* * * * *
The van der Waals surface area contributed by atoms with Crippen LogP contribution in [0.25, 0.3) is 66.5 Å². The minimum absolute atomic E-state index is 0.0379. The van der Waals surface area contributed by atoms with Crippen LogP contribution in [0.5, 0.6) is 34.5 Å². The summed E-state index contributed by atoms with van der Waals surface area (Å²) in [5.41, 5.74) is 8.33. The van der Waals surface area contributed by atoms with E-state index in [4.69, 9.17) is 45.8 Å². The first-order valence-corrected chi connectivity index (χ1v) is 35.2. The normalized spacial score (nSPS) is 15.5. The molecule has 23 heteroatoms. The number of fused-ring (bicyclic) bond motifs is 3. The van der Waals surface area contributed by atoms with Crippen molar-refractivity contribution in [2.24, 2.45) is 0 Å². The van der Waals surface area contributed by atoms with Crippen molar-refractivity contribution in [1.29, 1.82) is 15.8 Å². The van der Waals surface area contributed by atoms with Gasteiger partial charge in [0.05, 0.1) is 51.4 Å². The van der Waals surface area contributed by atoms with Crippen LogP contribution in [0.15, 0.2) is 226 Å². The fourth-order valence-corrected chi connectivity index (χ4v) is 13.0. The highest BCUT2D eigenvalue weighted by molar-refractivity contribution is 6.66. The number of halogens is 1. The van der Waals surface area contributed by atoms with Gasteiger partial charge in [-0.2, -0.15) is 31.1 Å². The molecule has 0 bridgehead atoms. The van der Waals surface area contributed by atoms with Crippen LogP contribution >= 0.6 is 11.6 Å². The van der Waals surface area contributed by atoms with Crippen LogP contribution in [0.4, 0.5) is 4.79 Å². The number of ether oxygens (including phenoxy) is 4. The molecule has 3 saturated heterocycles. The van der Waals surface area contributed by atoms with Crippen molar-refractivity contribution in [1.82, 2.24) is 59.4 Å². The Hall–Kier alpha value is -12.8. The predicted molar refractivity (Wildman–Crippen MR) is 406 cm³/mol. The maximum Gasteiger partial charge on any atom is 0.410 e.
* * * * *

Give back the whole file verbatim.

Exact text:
The van der Waals surface area contributed by atoms with Crippen LogP contribution in [0.25, 0.3) is 66.5 Å². The minimum absolute atomic E-state index is 0.0379. The van der Waals surface area contributed by atoms with Crippen LogP contribution in [0.5, 0.6) is 34.5 Å². The summed E-state index contributed by atoms with van der Waals surface area (Å²) in [5.41, 5.74) is 8.33. The van der Waals surface area contributed by atoms with E-state index in [4.69, 9.17) is 45.8 Å². The first-order valence-corrected chi connectivity index (χ1v) is 35.2. The normalized spacial score (nSPS) is 15.5. The molecule has 23 heteroatoms. The number of fused-ring (bicyclic) bond motifs is 3. The van der Waals surface area contributed by atoms with Crippen molar-refractivity contribution in [2.24, 2.45) is 0 Å². The van der Waals surface area contributed by atoms with Crippen molar-refractivity contribution in [1.29, 1.82) is 15.8 Å². The van der Waals surface area contributed by atoms with Gasteiger partial charge in [0.05, 0.1) is 51.4 Å². The van der Waals surface area contributed by atoms with Crippen LogP contribution in [0.15, 0.2) is 226 Å². The fourth-order valence-corrected chi connectivity index (χ4v) is 13.0. The highest BCUT2D eigenvalue weighted by molar-refractivity contribution is 6.66. The number of halogens is 1. The van der Waals surface area contributed by atoms with Gasteiger partial charge in [-0.2, -0.15) is 31.1 Å². The molecule has 0 bridgehead atoms. The van der Waals surface area contributed by atoms with Crippen LogP contribution >= 0.6 is 11.6 Å². The van der Waals surface area contributed by atoms with Crippen LogP contribution in [0.4, 0.5) is 4.79 Å². The number of ether oxygens (including phenoxy) is 4. The molecule has 3 saturated heterocycles. The van der Waals surface area contributed by atoms with Crippen molar-refractivity contribution in [1.82, 2.24) is 59.4 Å². The Hall–Kier alpha value is -12.8. The predicted molar refractivity (Wildman–Crippen MR) is 406 cm³/mol. The maximum Gasteiger partial charge on any atom is 0.410 e.